Harley-Davidson is still a billion dollar company, and by far, sells more motorcycles in the U.S. than any other firm. It's been expanding its international sales. But earnings for the second quarter were down, the Kansas City plant is closing, and some financial analysts are wondering if Harley's heyday has passed.
Such talk seems to rev up Bill Davidson, great-grandson of of one the company's founders. Davidson heads the firm's local museum, and this week, summed up Harley's history of survival: "We've been crankin' motorcycles out our production doors continuously for 115 years. You know, we've been through a lot, thick and thin — Great Depression, World War One, World War Two, a buy-back, we never shut down production."
Davidson insists Harley has the look, sound and feel — what he calls "the DNA" — to continue to be successful.
Many of the Harley riders who have rumbled into Milwaukee for the company's 115th anniversary celebration seem willing to testify to that.
Outside the House of Harley-Davidson dealership in Greenfield, Mario Dellamico of Miami shows off his Ultra-Classic model. "I just enjoy the motorcycle. I enjoy riding. I like the brand, I like the way it looks and the way it sounds and the way it rides. The freedom. That's why I'm here," he says.
Dellamico is 49 years old, a bit younger than the Baby Boomers that have long formed Harley's core group of customers. But he's old enough to be able to afford a $27,000 motorcycle.
A 40-year-old, or Generation X, rider from Rockford, IL., Mark Zielinski, says he loves his less expensive Streetglide model. "With Vance & Hines Monster Pipes on it," he adds. "I'm slowly building it."
Zielinski says he used to ride another brand's hi-speed sport bike, or what some motorcyclists call a "crotch-rocket." He says he's not returning to those days, and thinks many other middle aged riders are also making the switch to more comfort.
"You know, the younger generation's catching on, and they're starting to see the crotch-rocket's not where it's at. You get off a crotch-rocket, you get off with a broken back. You get off a Harley and you go 'That was a good ride,' and keep on walkin'," Zielinski says, laughing.
But he says even a lower-priced Harley can be too expensive for many in the Millennial generation.
That's just one of Harley-Davidson challenges in attracting younger riders, as well as more women and more people of color, according to research analyst James Hardiman of Wedbush Securities. He adds the ''coolness factor" found in the days of movie stars Marlon Brando, Steve McQueen, Peter Fonda, and Dennis Hopper on a motorcycle has cooled.
"Motorcycles in the ... late '50s into the '60s and '70s were really cool. Not to say they're not cool today, but I don't think they represent quite what they used to," Hardiman says.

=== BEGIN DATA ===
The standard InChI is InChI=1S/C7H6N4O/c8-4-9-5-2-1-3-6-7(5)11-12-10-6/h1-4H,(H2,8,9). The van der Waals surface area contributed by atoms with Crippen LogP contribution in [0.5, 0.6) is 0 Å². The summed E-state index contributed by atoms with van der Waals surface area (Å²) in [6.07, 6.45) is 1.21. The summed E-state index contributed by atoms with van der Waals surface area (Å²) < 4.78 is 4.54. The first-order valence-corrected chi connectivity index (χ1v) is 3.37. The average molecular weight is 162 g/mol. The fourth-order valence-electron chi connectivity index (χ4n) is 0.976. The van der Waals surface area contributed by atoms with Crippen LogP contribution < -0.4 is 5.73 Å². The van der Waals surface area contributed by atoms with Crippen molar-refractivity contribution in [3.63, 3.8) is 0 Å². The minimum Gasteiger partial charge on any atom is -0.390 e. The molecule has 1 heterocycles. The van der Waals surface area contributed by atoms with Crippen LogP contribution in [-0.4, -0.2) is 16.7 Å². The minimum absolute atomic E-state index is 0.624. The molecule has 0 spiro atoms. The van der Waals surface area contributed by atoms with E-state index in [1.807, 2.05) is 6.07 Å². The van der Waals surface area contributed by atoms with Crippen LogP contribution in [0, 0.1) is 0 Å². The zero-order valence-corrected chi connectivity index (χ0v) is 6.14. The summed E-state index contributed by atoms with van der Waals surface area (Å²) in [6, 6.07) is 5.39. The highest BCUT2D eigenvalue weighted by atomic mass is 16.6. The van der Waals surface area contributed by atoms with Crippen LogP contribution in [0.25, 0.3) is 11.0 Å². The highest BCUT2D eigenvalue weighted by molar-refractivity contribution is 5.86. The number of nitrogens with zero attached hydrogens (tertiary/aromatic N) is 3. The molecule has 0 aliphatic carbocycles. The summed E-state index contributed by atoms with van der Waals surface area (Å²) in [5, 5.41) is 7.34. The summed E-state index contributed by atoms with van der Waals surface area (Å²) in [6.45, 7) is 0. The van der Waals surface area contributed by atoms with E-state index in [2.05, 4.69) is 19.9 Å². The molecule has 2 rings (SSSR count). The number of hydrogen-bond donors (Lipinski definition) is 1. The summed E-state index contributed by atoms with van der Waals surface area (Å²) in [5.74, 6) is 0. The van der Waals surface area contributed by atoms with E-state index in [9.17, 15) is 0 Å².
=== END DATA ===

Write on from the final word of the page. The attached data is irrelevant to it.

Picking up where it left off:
Harley-Davidson says it's trying to offer a rebirth of the cool at places like the company's Powertrain plant in Menonmonee Falls.
There, workers and robots put together the engines and transmissions that stoke some of the larger and mid-size motorcycles.
Plant General Manager Chuck Statz says the factory will eventually supply some of the upcoming models Harley publicized a month ago — generally lighter and sportier bikes — and the electric-powered motorcycle the company has been promising for a few years.
Statz says he's excited. "We know that electric vehicles will become a bigger part of what we do and we'll have to do. There are nations around the world making those changes, so we have to be ready for that."
Harley says it's spent a lot of money at its research facility — and time talking with customers about what they want — to improve the chances the innovations will pay off.
How many younger people will want the newer products is the key to Harley's future. But the company can take heart in knowing some younger riders have made their own way into the Harley family.
32-year-old Danny Holbus of Burlington bought a 1996 Harley Sportster a few years ago and has been converting it into a racing bike. He says he'll be taking part in a Harley-sponsored circle-track race at Bradford Beach this weekend.
"It's gonna be a beach race in the sand and I think a lot of people are going to see something really cool that you probably won't see very often," he expalins.
Holbus says the biggest concern he hears from other people his age is that motorcycling isn't safe.
It may be ironic then that Harley, in its attempt to broaden its appeal, says its Moto-Carnival along Lake Michigan will also offer high wire thrill shows and a rider inside a giant barrel, called the Wall of Death. But the company says there will be safety precautions.
Support is provided by Dr. Lawrence and Mrs. Hannah Goodman for Innovation reporting.